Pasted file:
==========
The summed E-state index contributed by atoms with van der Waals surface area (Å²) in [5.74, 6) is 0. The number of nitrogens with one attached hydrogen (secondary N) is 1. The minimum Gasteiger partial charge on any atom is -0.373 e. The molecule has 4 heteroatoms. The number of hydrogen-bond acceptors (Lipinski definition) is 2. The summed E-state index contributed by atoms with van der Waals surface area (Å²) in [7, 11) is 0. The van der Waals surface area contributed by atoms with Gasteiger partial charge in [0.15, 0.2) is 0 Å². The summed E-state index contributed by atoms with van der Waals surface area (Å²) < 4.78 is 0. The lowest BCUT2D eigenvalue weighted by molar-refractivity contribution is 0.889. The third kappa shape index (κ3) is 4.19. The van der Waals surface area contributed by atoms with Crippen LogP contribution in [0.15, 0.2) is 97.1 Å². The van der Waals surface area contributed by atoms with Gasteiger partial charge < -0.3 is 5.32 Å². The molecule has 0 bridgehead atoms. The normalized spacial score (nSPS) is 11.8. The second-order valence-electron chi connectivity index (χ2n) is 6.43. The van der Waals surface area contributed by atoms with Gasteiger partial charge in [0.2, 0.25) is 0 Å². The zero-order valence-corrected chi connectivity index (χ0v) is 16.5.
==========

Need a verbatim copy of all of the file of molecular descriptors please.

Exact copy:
The summed E-state index contributed by atoms with van der Waals surface area (Å²) in [5.74, 6) is 0. The number of nitrogens with one attached hydrogen (secondary N) is 1. The minimum Gasteiger partial charge on any atom is -0.373 e. The molecule has 4 heteroatoms. The number of hydrogen-bond acceptors (Lipinski definition) is 2. The summed E-state index contributed by atoms with van der Waals surface area (Å²) in [7, 11) is 0. The van der Waals surface area contributed by atoms with Gasteiger partial charge in [0.15, 0.2) is 0 Å². The summed E-state index contributed by atoms with van der Waals surface area (Å²) < 4.78 is 0. The lowest BCUT2D eigenvalue weighted by molar-refractivity contribution is 0.889. The third kappa shape index (κ3) is 4.19. The van der Waals surface area contributed by atoms with Crippen LogP contribution in [0.15, 0.2) is 97.1 Å². The van der Waals surface area contributed by atoms with Gasteiger partial charge < -0.3 is 5.32 Å². The molecule has 0 bridgehead atoms. The normalized spacial score (nSPS) is 11.8. The second-order valence-electron chi connectivity index (χ2n) is 6.43. The van der Waals surface area contributed by atoms with Gasteiger partial charge in [0.2, 0.25) is 0 Å². The zero-order valence-corrected chi connectivity index (χ0v) is 16.5.